One of the biggest inherent risks of cryptocurrency is the susceptibility to hacks and scams, which seems to be increasing. Avalanche, a decentralized platform, suffered its second major hack. During the hack, $35 million worth of funds were siphoned out of the decentralized finance (DeFi) lending platform Vee Finance. With another security breach just a few weeks after the first, many people wonder if the Avalanche blockchain is safe?
Early on Sept. 21, Avalanche revealed that the attacker stole 8,804 Ethereum (ETH) and around 214 Bitcoin (BTC) from its trade contract address. In order to prevent more losses, Vee Finance has temporarily disabled its services as it investigates what caused the hack.
Are Vee Finance funds safe?
Coming just shy of a week after its launch, Vee Finance has had a rude awakening. The platform is experiencing major "growing pains" amid the hack. After announcing to its users that the platform "may have been exploited," Vee Finance acted quickly. It temporarily suspended platform contracts as well as the deposit and borrow function. The company also reached out to the hacker on the blockchain.
Despite the actions to mitigate any additional tampering, it isn't clear how safe funds are on the Vee Finance platform. In subsequent updates, Vee Finance has been forthright in commenting and explaining the measures that it will be taking along with the events that are unfolding as a result of the hack. The latest statement said, "...the attacker has not yet transferred or processed the attacked assets any further."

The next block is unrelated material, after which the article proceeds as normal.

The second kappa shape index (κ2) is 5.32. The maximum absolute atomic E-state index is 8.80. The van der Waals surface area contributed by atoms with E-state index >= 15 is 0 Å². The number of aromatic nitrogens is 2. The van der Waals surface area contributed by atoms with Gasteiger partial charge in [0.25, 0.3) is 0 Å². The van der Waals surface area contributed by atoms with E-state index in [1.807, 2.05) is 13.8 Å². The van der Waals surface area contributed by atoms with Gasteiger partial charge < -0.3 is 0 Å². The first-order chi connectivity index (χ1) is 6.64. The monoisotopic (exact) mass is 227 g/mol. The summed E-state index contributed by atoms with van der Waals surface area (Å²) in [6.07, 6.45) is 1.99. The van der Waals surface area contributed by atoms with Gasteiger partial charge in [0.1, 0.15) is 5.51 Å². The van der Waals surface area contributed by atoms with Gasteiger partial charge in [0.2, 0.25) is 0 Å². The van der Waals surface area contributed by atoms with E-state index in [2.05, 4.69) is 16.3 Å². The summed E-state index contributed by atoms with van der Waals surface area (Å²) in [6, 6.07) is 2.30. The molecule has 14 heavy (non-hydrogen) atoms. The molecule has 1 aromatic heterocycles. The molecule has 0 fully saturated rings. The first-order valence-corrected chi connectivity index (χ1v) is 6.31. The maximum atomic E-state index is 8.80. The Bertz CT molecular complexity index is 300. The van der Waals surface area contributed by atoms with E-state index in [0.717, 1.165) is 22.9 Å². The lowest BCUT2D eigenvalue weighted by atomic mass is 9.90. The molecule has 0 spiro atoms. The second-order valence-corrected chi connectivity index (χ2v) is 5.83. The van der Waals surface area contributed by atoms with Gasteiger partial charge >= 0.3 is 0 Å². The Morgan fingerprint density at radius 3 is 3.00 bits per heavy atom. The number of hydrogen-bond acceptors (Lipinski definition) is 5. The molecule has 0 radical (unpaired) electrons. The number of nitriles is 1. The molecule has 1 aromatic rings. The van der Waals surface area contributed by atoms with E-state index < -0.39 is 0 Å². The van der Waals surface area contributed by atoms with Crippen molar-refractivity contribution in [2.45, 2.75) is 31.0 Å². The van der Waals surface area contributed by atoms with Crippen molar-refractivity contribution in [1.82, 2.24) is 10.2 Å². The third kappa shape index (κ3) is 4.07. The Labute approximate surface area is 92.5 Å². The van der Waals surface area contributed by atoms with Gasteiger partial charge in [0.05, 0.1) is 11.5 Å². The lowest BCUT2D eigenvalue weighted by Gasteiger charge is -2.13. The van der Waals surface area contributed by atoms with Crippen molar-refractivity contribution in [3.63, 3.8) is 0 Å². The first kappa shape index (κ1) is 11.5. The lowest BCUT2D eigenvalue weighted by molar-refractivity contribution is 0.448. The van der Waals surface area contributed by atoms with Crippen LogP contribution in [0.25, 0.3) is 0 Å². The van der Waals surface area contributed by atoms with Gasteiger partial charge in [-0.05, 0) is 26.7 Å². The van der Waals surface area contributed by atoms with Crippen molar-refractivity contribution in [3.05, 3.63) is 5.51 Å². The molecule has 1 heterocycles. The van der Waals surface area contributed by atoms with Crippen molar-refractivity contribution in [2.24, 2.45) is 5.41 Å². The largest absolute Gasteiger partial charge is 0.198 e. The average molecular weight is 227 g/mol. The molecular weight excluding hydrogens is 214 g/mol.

The Vee Finance team has been actively working with smart contract auditors and centralized exchanges in the industry to identify the attacker and assist in recovering the funds. The company has set out a bounty program for the attacker to identify the bug in order to double down on its efforts.
The second "big" exploit on the Avalanche blockchain.
Earlier in September, yield-farming DeFi protocol Zabu Finance was also hacked. The attacker stole roughly $3.2 million about a week after it launched. Unfortunately, the amount stolen brought the native token to Zabu Finance (ZABU) to zero.
However, the core of the hack was a vulnerability in the design of the Spore pool, which allowed the minting of 4.5 billion ZABU that were successfully withdrawn from the platform, which inevitably flattened out its value.
Vulnerabilities in the platform protocol lead to the hack
Despite the fact that this is the second major hack on the Avalanche blockchain, the AVAX token is still on an upwards trend at the time of writing. While many people might assume that these hacks can hurt the reputation of the blockchain, the attacks aren't occurring because of the blockchain itself. Instead, the hacks are due to the mechanisms of the applications and platforms built on it.
While the team at Vee Finance is still investigating this attack, time will tell which vulnerability led to the attack. As blockchain and cryptocurrencies continue to develop and the interests among investors increases, scams and hacks will become more sophisticated. The silver lining is that since these attacks occur on a blockchain, transactions can be tracked easily since the ledger is completely public.